Pharmacy Services

Potassium Iodide

March 16, 2011

The earthquake in Japan on March 11 resulted in widely-publicized radiation emergencies at several Japanese nuclear power plants. In response to the extensive media coverage, patients in the US may be asking healthcare providers about obtaining potassium iodide for prophylactic use in the event of radiation exposure.

Potassium iodide is administered prophylactically after radiation exposure to reduce radiation uptake by the thyroid gland, reducing the risk of thyroid cancer and other radiation-related thyroid illnesses. The drug is FDA-approved and is available as an over-the-counter medication. Potassium iodide is not intended for continued use and is most effective when taken within 3 – 4 hours after radiation exposure. A single dose protects the thyroid gland for 24 – 48 hours, giving exposed individuals time to evacuate the exposed area or seek shelter from further radiation. Because it does not protect other parts of the body from the adverse effects of radiation, potassium iodide is not intended for use as a sole protective measure (in the absence of evacuation or shelter).

The Nuclear Regulatory Commission (NRC) develops guidelines for prevention and management of radiologic emergencies. The NRC currently requires states to have an emergency supply of potassium iodide available for members of the public who reside within 10 miles of a nuclear power plant, to be used in the event of a nuclear accident. However, the recent incidents in Japan are thousands of miles away from the US, across the Pacific Ocean. The NRC states that potassium iodide prophylaxis for these events is unnecessary for anyone currently in the US (including Hawaii, Alaska, the West Coast, and Utah), but may be necessary for US citizens in Japan. Those currently in the US are unlikely to be exposed to harmful radiation as a result of the Japanese nuclear incidents.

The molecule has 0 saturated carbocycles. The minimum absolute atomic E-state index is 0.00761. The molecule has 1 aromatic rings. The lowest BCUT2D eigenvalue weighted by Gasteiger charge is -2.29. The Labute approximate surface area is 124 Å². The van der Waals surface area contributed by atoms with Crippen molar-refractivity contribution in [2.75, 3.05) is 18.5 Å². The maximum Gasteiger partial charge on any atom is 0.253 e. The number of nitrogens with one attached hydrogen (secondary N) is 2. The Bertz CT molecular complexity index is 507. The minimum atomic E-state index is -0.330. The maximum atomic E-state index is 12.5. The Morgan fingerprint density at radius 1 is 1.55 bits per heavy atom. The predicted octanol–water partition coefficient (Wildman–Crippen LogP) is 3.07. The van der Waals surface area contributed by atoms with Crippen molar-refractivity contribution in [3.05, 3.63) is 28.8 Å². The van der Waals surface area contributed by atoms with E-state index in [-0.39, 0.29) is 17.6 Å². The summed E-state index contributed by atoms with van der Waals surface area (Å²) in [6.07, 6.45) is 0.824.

Educate patients about the appropriate prophylactic use of potassium iodide. Advise patients against purchasing potassium iodide if they do not belong to an at-risk population (eg, live within 10 miles of nuclear power plant). Additional resources are available at the following links:

March 16, 2011; University of Utah, Drug Information Service. Copyright 2011, Drug Information Service, University of Utah, Salt Lake City, UT.